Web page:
VANCOUVER, British Columbia – Don Kayne, president and CEO of Canfor Corp., issued a statement opposing the British Columbia Forestry Ministry’s plans to soon begin deferring logging on 2.6 million hectares of old-growth forest.
Last month, the province announced its intention to work in partnership with First Nations to defer harvest of ancient, rare and priority large stands of old-growth deemed to be British Columbia’s most at-risk old-growth forests.
According to a press release issued by the B.C. Forestry Ministry, “Logging deferrals are a temporary measure – recommended by 2020’s Old Growth Strategic Review – to prevent irreversible biodiversity loss while First Nations, the Province and other partners develop a new approach to sustainable forest management that prioritizes ecosystem health and community prosperity throughout B.C. This new approach will be based on the recommendations provided in the Old Growth Strategic Review and will recognize that a shift to prioritize ecosystem health is necessary if the forests are to continue to provide essential benefits, such as clean air, clean water, carbon storage, conservation of biodiversity and timber.”
In his statement, addressed “Dear British Columbians,” Kayne says, “(W)e’re deeply concerned that the BC government has decided to defer 2.6 million hectares of old forests based on the advice of only five people. Government has not engaged with a broad group of Indigenous leaders, labour leaders, forest professionals and communities. Many important voices have been left out of this critical discussion.”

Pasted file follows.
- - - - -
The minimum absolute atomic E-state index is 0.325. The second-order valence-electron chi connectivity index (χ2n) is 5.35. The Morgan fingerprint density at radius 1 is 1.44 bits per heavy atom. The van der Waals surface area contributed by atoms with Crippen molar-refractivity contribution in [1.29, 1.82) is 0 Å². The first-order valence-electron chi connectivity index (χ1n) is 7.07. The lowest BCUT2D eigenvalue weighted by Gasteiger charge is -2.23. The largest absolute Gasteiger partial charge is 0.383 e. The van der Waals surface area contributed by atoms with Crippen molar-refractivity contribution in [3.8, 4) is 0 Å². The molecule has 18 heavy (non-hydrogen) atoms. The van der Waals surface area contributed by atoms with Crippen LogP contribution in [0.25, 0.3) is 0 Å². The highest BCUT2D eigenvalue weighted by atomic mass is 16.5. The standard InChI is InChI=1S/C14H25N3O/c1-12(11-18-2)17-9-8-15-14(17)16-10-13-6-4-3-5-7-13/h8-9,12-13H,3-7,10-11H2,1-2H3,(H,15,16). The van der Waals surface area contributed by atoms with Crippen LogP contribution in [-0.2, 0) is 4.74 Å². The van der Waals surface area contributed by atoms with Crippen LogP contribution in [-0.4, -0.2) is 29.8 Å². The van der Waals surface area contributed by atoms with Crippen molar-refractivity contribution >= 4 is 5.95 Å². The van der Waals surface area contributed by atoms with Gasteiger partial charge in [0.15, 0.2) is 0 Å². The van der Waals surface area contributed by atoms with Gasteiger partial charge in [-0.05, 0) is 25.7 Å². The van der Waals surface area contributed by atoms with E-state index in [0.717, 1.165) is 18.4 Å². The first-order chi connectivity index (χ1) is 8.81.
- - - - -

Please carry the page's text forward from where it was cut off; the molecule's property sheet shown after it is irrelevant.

Kayne says the industry estimates that nearly 18,000 workers could be economically impacted by the deferrals.
“This should be a time for unity,” Kayne says.” We can choose a path that brings First Nations, labour leaders, forestry professionals and communities together to develop a sustainable old-growth management plan that protects our forests and ensures sustainable employment for our communities. We can build on the 75% of old-growth forests that are already protected or outside harvesting areas.
“To develop that plan, we are asking government, on behalf of our employees, Indigenous partners, contractors and communities, to immediately take the following steps:
“1. Use the facts, based on objective and transparent science and Indigenous traditional knowledge, to identify potential old-growth areas and deferrals.
“2. Undertake a collaborative process that includes Indigenous leaders, labour leaders, forest professionals and communities to develop the old-growth plan.”
The B.C. government says it has contacted all 204 First Nations in British Columbia and so far has received responses from 161 of them about implementing the logging deferrals.
“Almost all First Nations that responded expressed interest in engaging with the Province on old-growth management. In addition, many expressed interest in managing forests in support of broader, related values, including wildlife habitat, cultural practices, clean water, healthy salmon populations and species at risk.”
To support the deferral process, BC Timber Sales has paused advertising and selling licences in areas that overlap with the 2.6 million hectares of old-growth forests. This pause covers almost 570,000 hectares or roughly one-quarter of the deferral areas recommended by the Old Growth Technical Advisory Panel. Roughly half of the 2.6 million hectares of at-risk old growth is outside the Timber Harvesting Land Base and not threatened by logging for the foreseeable future.
“These deferrals allow us to maintain options that could otherwise be irreversibly lost as we develop the new approach to sustainable forest management that prioritizes ecosystem health and community prosperity throughout B.C.,” said Garry Merkel, co-author Old Growth Strategic Review.
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